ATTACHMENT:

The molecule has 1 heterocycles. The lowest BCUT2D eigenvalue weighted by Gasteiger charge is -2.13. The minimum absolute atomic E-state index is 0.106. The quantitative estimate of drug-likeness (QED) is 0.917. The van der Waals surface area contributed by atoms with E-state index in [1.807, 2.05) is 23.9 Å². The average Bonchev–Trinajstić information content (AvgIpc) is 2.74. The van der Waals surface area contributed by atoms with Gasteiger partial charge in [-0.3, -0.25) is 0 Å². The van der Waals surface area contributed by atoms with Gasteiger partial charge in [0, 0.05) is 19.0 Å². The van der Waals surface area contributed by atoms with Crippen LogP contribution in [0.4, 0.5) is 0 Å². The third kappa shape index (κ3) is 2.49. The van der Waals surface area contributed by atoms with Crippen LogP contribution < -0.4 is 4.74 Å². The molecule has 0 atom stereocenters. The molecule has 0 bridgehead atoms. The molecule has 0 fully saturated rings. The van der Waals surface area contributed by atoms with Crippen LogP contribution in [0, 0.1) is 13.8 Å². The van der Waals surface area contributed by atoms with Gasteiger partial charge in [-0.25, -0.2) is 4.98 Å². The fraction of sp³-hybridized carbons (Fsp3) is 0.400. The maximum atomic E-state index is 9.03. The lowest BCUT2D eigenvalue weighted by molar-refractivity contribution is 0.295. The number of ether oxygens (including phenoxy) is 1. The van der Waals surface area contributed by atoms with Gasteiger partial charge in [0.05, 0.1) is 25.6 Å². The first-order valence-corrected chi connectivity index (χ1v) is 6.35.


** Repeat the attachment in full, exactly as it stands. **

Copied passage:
The molecule has 1 heterocycles. The lowest BCUT2D eigenvalue weighted by Gasteiger charge is -2.13. The minimum absolute atomic E-state index is 0.106. The quantitative estimate of drug-likeness (QED) is 0.917. The van der Waals surface area contributed by atoms with E-state index in [1.807, 2.05) is 23.9 Å². The average Bonchev–Trinajstić information content (AvgIpc) is 2.74. The van der Waals surface area contributed by atoms with Gasteiger partial charge in [-0.3, -0.25) is 0 Å². The van der Waals surface area contributed by atoms with Gasteiger partial charge in [0, 0.05) is 19.0 Å². The van der Waals surface area contributed by atoms with Crippen LogP contribution in [0.4, 0.5) is 0 Å². The third kappa shape index (κ3) is 2.49. The van der Waals surface area contributed by atoms with Crippen LogP contribution < -0.4 is 4.74 Å². The molecule has 0 atom stereocenters. The molecule has 0 bridgehead atoms. The molecule has 0 fully saturated rings. The van der Waals surface area contributed by atoms with Crippen LogP contribution in [0, 0.1) is 13.8 Å². The van der Waals surface area contributed by atoms with Gasteiger partial charge in [-0.25, -0.2) is 4.98 Å². The fraction of sp³-hybridized carbons (Fsp3) is 0.400. The maximum atomic E-state index is 9.03. The lowest BCUT2D eigenvalue weighted by molar-refractivity contribution is 0.295. The number of ether oxygens (including phenoxy) is 1. The van der Waals surface area contributed by atoms with Gasteiger partial charge in [0.05, 0.1) is 25.6 Å². The first-order valence-corrected chi connectivity index (χ1v) is 6.35.